With the tens of thousands of airplane models that have been built and flown since the days of the Brothers Wright, how is it even possible to come up with a list of the greatest planes of them all?
It’s a fair question, and it’s one we’ve spent a great deal of time discussing before we even embarked upon the journey. At first glance, the exercise seems a bit silly. After all, planes come in so many different shapes and sizes, with an equal number of mission types to match. How could you possibly choose just one?
But the more we thought about it, the more sense it made to us. To start with, we needed to acknowledge that there are a lot of great airplanes. There are also a lot of historically significant airplanes, which is a more exclusive club, we decided. But finally, there is a level of greatness that you can indeed measure using a few distinct and, in most cases, at least somewhat quantifiable categories, such as how many were built or what its top speed is or how long it was in service.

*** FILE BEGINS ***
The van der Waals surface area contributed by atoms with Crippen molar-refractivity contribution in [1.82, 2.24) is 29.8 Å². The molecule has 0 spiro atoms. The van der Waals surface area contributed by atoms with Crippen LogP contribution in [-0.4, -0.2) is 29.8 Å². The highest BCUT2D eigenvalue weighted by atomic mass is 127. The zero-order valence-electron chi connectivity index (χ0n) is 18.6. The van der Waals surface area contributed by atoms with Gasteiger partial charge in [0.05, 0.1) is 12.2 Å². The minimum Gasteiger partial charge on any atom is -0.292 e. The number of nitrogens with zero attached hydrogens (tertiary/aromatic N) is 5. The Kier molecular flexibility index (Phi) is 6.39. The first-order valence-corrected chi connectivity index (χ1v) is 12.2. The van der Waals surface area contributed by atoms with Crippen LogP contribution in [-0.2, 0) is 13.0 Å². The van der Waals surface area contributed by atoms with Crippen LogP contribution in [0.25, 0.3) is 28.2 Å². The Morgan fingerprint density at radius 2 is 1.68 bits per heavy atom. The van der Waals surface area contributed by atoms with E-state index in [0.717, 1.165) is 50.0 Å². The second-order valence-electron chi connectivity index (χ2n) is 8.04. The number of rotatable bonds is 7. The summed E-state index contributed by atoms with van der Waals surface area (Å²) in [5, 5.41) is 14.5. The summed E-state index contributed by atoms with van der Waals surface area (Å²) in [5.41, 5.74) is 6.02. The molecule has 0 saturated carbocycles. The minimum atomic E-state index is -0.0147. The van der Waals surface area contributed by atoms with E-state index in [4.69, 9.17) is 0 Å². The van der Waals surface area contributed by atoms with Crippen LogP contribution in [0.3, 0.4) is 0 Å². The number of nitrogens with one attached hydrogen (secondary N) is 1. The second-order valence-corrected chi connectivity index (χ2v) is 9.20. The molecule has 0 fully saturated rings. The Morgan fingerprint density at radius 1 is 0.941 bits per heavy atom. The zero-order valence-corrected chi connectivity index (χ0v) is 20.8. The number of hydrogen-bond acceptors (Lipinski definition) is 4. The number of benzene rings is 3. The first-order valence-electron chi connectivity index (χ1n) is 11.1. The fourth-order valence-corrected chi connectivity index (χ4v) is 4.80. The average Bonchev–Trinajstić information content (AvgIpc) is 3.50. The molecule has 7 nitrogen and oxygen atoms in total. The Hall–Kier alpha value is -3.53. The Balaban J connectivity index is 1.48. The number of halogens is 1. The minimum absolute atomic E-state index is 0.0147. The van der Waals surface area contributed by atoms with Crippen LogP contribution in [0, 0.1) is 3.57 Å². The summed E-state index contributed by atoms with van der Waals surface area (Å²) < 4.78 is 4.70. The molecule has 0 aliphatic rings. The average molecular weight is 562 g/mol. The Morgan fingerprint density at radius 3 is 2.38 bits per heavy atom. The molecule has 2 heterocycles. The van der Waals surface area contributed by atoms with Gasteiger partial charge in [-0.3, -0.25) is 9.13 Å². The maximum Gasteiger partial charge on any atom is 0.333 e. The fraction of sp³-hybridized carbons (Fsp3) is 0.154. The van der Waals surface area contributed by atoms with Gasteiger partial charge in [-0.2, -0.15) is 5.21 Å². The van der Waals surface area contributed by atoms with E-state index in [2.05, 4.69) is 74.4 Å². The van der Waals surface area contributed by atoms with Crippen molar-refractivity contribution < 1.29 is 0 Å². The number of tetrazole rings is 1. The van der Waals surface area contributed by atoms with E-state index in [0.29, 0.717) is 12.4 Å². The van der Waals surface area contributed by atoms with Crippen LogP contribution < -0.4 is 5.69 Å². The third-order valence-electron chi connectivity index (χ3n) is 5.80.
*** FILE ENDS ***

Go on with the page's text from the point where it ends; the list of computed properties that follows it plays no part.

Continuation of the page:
But looking at the different kinds of mission types, i.e., training, personal transportation, commercial transportation, fighters, bombers, reconnaissance and more, we decided to narrow things down even more by asking ourselves if there were a top dog among those planes.
Surprisingly, the answer to that question was often an unequivocal, “Yes!” That surprised us to no end, but the more we reflected upon it, the more we knew it was true.
So without further ado, we proudly present our list of the Top 25 Planes of All Time. Enjoy!
The Bonanza is one of a few truly revolutionary light personal transportation planes, and it is, in our view, the first truly modern personal plane, period. When it was introduced in 1947, just two years after the war, it was in a class of one. It was the most practical, fast, affordable and easy-flying four-seater ever, and Beechcraft’s competitors hurried to keep from being left completely behind. Eventually, Cessna would introduce a true competitor, in the form of the Model 210 Centurion, but with its big head start and a strong edge in terms of aesthetics, the Bonanza was a decade or more ahead of the competition. And Beech engineers continued to find ways to make the Bonanza better, faster and stronger, eventually coming up with a conventional-tail hangar-mate, the Model 33 Debonair and a straight tailed stretch version, the B-36, which continues in production today.
Photo by Bidgee, CC BY-SA 3.0 AU, via Wikimedia Commons